It is clear that not only does more research need to be done to identify potential barriers for survivors who would like to adopt children, including laws, legislation, and agency policies, but also more advocacy for the rights of cancer survivors in the adoption process.

We are proud that the Oncofertility Consortium had devoted itself to doing research on how to preserve fertility in both male and female cancer patients so that they too can one day start families of their own.

To see the Oncofertility Consortium's list of Cancer Friendly Adoption Agencies, click here.



Oncofertility Consortium Report

Reuters Health

Posted by on July 17, 2015 - 8:50am

The American Society for Bone and Mineral Research (ASBMR) recently announced their 2015 Esteemed Awardees, and the WHRI is thrilled to see Paula Stern, PhD at Northwestern University among those recognized! These prestigious awards are given annually to recognize the achievements of the ASBMR members, and Dr. Stern was awarded the Louis V. Avioli Founders Award, which is given in recognition of a member who has made fundamental contributions to bone and mineral basic research.

Dr. Woodruff of the Women’s Health Research Institute stated “Paula is a leader in bone biology and richly deserving of the Louis V. Avioli Founders Award from the American Society for Bone and Mineral Research,” and today we commend her for her accomplishment! Dr. Stern Graduated from the University of Michigan in 1693 with her PhD in Pharmacology, before going on to do her postdoctoral fellowship at the University of Rochester. Dr. Stern’s primary research relates to the signaling pathways involved in hormone action on osteoblasts and osteoclasts, and its implications for osteoporosis, cancer metastases to bone and women’s health. Congratulations, Dr. Stern, on your achievements!   

Posted by on July 15, 2015 - 2:58pm

This week, cities and towns all over the United States have been hit by heat waves, with temperatures reaching the high 90s and low 100s. The National Weather Service reports that heat is one of the leading weather-related killers and results in hundreds of fatalities each year and even more cases of heat-related illnesses, including heat exhaustion and heat stroke.

Spending too much time outside, over-working your body on a hot day, or staying too long in an overheated place can cause heat-related illnesses. In order to stay safe, it is important to know the signs and symptoms:

Heat exhaustion is the body’s response to excessive loss of water and salt that is contained in sweat. It usually occurs after being exposed to high temperatures in combination with not drinking enough water. The warning signs of heat exhaustion include heavy sweating, paleness, muscle cramps, weakness, and fainting. Victims will typically have a fast but weak pulse rate and fast but shallow breathing. Be sure to help the victim cool down by having them hydrate with cool water and move them to an air-conditioned environment. If left untreated, heat exhaustion can lead to heat stroke.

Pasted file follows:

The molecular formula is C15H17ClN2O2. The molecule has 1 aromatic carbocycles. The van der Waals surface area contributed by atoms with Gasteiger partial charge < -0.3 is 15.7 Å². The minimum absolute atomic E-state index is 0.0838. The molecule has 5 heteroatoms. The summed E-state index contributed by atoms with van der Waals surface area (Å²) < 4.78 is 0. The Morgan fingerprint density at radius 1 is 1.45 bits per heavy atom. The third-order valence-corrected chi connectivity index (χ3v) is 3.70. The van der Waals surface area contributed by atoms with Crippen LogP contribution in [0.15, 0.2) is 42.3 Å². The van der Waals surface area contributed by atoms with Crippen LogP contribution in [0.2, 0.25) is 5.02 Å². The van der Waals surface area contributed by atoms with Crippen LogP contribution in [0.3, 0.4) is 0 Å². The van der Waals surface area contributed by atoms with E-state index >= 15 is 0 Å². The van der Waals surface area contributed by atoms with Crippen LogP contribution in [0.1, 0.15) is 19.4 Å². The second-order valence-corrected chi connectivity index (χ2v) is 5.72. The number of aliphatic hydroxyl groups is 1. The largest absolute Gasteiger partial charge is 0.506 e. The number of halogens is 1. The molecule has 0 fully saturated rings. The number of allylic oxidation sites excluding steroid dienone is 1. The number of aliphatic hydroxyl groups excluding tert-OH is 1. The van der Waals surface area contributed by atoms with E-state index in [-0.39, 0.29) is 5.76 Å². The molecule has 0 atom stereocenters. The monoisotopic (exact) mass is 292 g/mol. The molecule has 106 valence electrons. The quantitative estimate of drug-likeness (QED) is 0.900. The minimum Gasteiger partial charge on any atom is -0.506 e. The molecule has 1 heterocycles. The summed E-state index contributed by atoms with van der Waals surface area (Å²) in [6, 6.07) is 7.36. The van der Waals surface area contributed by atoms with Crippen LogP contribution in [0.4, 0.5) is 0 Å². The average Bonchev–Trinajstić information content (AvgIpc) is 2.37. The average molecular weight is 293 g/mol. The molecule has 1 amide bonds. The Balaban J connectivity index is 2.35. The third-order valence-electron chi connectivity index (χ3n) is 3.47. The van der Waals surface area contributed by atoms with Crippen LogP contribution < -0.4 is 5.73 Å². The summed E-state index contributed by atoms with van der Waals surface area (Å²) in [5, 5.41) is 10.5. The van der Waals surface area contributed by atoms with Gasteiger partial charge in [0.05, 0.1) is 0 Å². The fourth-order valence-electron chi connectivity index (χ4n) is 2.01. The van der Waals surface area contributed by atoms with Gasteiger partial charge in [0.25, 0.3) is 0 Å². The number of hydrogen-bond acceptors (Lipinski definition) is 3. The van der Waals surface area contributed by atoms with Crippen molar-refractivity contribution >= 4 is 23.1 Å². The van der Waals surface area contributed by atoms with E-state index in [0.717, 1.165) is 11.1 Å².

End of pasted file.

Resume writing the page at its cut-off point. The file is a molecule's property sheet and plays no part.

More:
Heat stroke is the most serious heat illness and it is considered a medical emergency. It occurs when the body temperature rises rapidly due to exposure to high temperatures and dehydration, which leads to failure of the body’s temperature control system. The warning signs are: extremely high body temperature, usually 104 °F or above, red, hot, dry skin, no sweating, a rapid, strong pulse, dizziness, disorientation, and nausea. If you see someone with any of these signs, immediately call for medical assistance. It is also crucial that you begin to cool down the victim by placing them in a cool shower, spraying them down with cool water, wrapping them in a cool, wet towel. Do NOT give the victim fluids to drink.

Heat related deaths are 100% preventable. Here are some tips to staying safe during a heat wave:

  • Drink plenty of water and avoid drinks with alcohol or caffeine
  • Wear lightweight, loose fitting, light-colored clothing
  • Stay indoors and avoid strenuous exercise during the hottest part of the day
  • Never leave children, disabled adults, or pets in parked vehicles
  • Minimize direct exposure to the sun and wear sunscreen
  • Use air conditioners or spend time in air-conditioned places such as malls or libraries
  • Listen to local weather forecasts and stay aware of upcoming temperature changes



National Weather Service


Posted by on July 13, 2015 - 2:35pm

The Centers for Disease Control and Prevention (CDC) report that on average, 20 people per minute are physically abused by an intimate partner in the United States. They also report that 1 in 3 women are victims of some form of physical violence by an intimate partner within their lifetime. However, these numbers underestimate the problem, as many victims do no report the violence to police, family, or friends for a variety of reasons.